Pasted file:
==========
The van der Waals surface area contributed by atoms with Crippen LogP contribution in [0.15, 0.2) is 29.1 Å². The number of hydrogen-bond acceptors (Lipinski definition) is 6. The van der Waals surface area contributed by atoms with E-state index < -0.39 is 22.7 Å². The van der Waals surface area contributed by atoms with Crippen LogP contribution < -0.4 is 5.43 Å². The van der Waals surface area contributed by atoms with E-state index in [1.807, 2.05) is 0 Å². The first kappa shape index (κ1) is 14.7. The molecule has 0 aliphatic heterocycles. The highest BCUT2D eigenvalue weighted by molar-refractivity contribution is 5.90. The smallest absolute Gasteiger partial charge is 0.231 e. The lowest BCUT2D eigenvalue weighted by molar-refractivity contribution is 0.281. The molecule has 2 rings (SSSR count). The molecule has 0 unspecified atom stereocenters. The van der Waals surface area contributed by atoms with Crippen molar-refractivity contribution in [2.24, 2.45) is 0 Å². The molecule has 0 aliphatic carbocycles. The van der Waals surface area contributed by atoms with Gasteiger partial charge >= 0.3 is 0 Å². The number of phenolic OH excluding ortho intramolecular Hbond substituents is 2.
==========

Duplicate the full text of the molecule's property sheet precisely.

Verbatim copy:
The van der Waals surface area contributed by atoms with Crippen LogP contribution in [0.15, 0.2) is 29.1 Å². The number of hydrogen-bond acceptors (Lipinski definition) is 6. The van der Waals surface area contributed by atoms with E-state index < -0.39 is 22.7 Å². The van der Waals surface area contributed by atoms with Crippen LogP contribution < -0.4 is 5.43 Å². The van der Waals surface area contributed by atoms with E-state index in [1.807, 2.05) is 0 Å². The first kappa shape index (κ1) is 14.7. The molecule has 0 aliphatic heterocycles. The highest BCUT2D eigenvalue weighted by molar-refractivity contribution is 5.90. The smallest absolute Gasteiger partial charge is 0.231 e. The lowest BCUT2D eigenvalue weighted by molar-refractivity contribution is 0.281. The molecule has 2 rings (SSSR count). The molecule has 0 unspecified atom stereocenters. The van der Waals surface area contributed by atoms with Crippen molar-refractivity contribution in [2.24, 2.45) is 0 Å². The molecule has 0 aliphatic carbocycles. The van der Waals surface area contributed by atoms with Gasteiger partial charge >= 0.3 is 0 Å². The number of phenolic OH excluding ortho intramolecular Hbond substituents is 2.